Remember to maintain your breathing throughout the exercise. Aim to perform 3x sets of 6-8 repetitions. If this becomes too easy, you can progress by holding some light weights like a can of beans or water bottle!

Pilates exercises for desk workers - Hip flexor stretch

Start by half kneeling in a lunge position with your head up, chest tall and your hands on your hips. Tuck your tailbone under, as if you are zipping up a tight pair of jeans. Keeping your hips in the same position, shift your weight forward until you feel a stretch in the front of your hip. Hold the stretch for 30-60 seconds, then relax to complete the exercise.

Remember to keep your hips facing forward throughout the exercise – don’t let your pelvis roll forwards as you shift your weight forward. Change sides and repeat.

Pilates Is A Great Way To Break Up Sitting When You’re Working From Home

There is a mountain of research showing how important it is to break up sustained sitting, not just for preventing muscle aches and tightness but also for hormone balance, cardiovascular issues and mental health. Plus, studies overwhelmingly show that moving regularly through the day makes you more productive at work, improves mood and decision-making, increases concentration and helps you manage stress better. So, breaking up sustained sitting throughout the day brings benefits on many levels, not just for preventing soreness but for also for making you more productive and generally much healthier.

How Often Should I Be Moving During My Work Day?

We encourage clients to use the “5 and 55 rule” to help them break up sitting during their work day. This means that for every hour you’re at work, you should spend 5 minutes away from your desk. This can be all at one go, i.e. work for 55 minutes then get up and move for 5 minutes, or have a 2-3 minute break each 30 minutes. This has been shown to be really effective not just from an injury prevention and general health aspect, but also from a productivity improvement point of view. Having these regular short breaks gives us a mental refresh as well as physical one, with research showing that people are actually more productive, make better decisions, deal with stress better and are happier at work, even though they are theoretically taking some time out of their day to get up from their desk. So don’t feel guilty taking regular short breaks, and if you catch yourself using the excuse “I’m way too busy to take breaks every hour” just remember that the research says otherwise – you’ll actually achieve more in your day than if you just sit and slog it out without a break.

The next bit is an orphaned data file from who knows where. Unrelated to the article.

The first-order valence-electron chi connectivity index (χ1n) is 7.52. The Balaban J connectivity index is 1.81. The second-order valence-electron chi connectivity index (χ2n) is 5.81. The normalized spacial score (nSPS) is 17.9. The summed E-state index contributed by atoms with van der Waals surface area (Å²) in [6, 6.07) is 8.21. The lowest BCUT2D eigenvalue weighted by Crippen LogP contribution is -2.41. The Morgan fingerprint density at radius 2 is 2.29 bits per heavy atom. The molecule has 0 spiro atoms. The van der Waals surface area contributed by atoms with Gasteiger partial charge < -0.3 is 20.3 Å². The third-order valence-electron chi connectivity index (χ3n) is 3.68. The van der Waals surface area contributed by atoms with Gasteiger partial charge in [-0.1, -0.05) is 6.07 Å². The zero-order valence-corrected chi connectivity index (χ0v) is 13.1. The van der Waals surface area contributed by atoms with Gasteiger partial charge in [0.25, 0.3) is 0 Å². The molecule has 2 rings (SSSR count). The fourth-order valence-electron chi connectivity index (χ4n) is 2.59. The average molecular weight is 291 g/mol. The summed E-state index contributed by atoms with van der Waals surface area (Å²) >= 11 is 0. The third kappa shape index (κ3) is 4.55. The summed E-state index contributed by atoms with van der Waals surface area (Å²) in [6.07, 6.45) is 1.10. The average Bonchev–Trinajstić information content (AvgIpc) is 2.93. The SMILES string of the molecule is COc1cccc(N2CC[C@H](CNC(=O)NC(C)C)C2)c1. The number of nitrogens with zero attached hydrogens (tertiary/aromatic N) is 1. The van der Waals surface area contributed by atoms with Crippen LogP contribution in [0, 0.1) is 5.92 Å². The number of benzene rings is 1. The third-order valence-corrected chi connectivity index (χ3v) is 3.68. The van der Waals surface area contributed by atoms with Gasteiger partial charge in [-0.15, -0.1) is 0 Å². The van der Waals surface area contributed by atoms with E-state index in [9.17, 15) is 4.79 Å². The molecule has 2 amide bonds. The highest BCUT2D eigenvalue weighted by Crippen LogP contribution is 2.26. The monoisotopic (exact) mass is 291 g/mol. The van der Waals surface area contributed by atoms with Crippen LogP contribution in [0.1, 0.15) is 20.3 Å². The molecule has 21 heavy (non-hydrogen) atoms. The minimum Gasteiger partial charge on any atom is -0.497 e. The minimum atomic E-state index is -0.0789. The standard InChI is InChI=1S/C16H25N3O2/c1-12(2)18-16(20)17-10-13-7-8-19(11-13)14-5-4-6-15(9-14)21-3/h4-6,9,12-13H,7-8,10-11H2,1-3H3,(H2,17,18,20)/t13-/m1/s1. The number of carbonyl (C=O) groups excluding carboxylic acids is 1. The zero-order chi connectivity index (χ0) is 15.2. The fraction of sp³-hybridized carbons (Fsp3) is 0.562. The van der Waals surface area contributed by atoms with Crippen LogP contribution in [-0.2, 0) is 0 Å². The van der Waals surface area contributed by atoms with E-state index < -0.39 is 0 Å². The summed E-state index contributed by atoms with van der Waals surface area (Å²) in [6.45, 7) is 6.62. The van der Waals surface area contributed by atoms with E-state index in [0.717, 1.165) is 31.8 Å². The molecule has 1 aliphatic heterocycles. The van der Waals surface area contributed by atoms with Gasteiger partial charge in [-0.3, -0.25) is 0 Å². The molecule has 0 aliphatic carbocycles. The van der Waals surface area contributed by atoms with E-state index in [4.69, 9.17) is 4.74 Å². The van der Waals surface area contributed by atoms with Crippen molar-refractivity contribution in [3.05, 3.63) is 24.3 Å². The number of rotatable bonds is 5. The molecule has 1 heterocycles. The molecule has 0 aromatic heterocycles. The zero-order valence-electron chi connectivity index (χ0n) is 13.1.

We also encourage clients to take a proper lunch break. An hour is great, but half an hour is also really good and can seem a more manageable time if a whole hour seems too hard. But it’s not just about how long your lunch break is, it’s about what you do with it! You need to get up and move, and that’s where some of these mat Pilates exercises can be really helpful. If you’re working from home then the hip flexor stretch is easy to do even just in your 5-minute breaks during the day, but the other two are great to during your longer lunch break. These exercises, plus getting out for a walk at lunch whenever you can, make a really good routine to introduce more movement into your working week.

Clinical Pilates At Central Performance – Surry Hills

Surry Hills Physio & Clinical Pilates_Brigitte Mastry

Brigitte Mastry – Physio & Clinical Pilates Instructor

This article was brought to you by Brigitte, one of our fantastic Clinical Pilates physios. She has completed the full suite of Clinical Pilates instructors courses covering reformer, equipment & matwork. She loves integrating Pilates-based exercise programs into her physio work as she guides her clients out of their injury rehab phase and transitions them into more functional and whole-body strengthening. If you’d like to ask Brigitte a question about how Pilates could help you stay healthier at work, get rid of annoying tightness or niggles, or recover from an injury, then click below or give reception a call on 9280 2322. You can find more information about our Clinical Pilates program here, or for 4 more great options including some reformer exercises click here.